"Most fascinating is the author's discussion of the historical underpinnings of austerity, first formulated by Enlightenment thinkers Locke, Hume and Adam Smith, around the (good) idea of parsimony and the (bad) idea of debt. Ultimately, writes Blyth, austerity is a 'zombie economic idea because it has been disproven time and again, but it just keeps coming.' A clear explanation of a complicated, and severely flawed, idea." --Kirkus Reviews
"Informed, passionate." --Dissent Magazine
"Mark Blyth's fascinating analysis guides the reader through 'the historical ideology which has classified debt as problematic.' In doing so he outlines the relevance of century-old debates between the advocates and opponents of laissez faire, and explains why, after a brief reemergence in 2008-09, and despite the lack of evidence supporting austerity, the world turned its back on Keynesian policies."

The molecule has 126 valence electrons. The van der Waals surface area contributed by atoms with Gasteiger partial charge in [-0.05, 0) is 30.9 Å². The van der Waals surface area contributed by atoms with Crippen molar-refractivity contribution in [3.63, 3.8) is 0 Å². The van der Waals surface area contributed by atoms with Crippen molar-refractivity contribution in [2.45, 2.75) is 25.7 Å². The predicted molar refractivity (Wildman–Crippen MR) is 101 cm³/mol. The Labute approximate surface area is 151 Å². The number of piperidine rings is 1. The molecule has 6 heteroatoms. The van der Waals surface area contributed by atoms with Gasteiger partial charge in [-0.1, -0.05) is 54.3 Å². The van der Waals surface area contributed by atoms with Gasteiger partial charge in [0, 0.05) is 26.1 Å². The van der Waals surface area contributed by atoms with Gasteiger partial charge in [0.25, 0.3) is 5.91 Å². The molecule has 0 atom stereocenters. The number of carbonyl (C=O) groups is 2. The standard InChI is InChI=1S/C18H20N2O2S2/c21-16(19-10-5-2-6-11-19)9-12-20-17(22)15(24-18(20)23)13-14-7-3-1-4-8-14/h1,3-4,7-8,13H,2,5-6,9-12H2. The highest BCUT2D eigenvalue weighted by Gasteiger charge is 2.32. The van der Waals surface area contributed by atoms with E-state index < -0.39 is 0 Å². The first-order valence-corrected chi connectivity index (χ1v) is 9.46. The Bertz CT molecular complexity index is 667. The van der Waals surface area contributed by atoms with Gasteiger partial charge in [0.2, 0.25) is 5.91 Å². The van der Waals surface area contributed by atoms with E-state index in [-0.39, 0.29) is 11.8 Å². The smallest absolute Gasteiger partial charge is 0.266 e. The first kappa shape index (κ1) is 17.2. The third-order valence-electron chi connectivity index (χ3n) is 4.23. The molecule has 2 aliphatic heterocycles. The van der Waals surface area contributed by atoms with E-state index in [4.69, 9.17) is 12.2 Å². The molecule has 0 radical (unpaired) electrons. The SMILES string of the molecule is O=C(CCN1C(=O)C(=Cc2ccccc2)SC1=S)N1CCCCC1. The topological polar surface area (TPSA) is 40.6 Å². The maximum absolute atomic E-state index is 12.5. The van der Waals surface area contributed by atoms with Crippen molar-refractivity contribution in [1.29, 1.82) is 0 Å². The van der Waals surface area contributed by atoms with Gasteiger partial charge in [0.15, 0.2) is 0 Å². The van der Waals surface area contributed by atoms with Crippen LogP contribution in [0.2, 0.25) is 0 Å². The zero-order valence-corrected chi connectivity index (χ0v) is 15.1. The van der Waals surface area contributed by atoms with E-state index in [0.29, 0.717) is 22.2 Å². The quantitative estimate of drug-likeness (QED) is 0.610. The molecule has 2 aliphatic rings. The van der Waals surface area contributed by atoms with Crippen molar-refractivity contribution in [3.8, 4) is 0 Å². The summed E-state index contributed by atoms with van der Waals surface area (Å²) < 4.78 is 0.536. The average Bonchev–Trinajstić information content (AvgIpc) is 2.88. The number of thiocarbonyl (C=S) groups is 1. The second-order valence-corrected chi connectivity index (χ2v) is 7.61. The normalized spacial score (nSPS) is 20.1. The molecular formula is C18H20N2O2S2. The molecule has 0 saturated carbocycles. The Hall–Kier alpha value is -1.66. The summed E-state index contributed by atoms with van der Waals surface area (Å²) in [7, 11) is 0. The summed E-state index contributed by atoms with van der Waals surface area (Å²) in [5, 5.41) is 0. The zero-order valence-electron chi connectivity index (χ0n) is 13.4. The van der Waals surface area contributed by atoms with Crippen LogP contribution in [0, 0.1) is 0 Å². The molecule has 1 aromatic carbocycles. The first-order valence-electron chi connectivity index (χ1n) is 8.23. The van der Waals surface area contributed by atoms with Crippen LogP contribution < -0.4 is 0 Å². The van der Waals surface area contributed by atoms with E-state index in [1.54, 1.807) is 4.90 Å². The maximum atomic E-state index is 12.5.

--Robert Skidelsky, author of Keynes: The Return of the Master
"Among all the calamities spawned by the global financial crisis, none was as easily avoidable as the idea that austerity policies were the only way out. In this feisty book, noted political scientist Mark Blyth covers new territory by recounting the intellectual history of this failed idea and how it came to exert a hold on the imagination of economists and politicians. It is an indication of the sorry state of macroeconomics that it takes a political scientist to expose so thoroughly one of the economics profession's most dangerous delusions."
--Dani Rodrik, Rafiq Hariri Professor of International Political Economy, The John F. Kennedy School of Government, Harvard University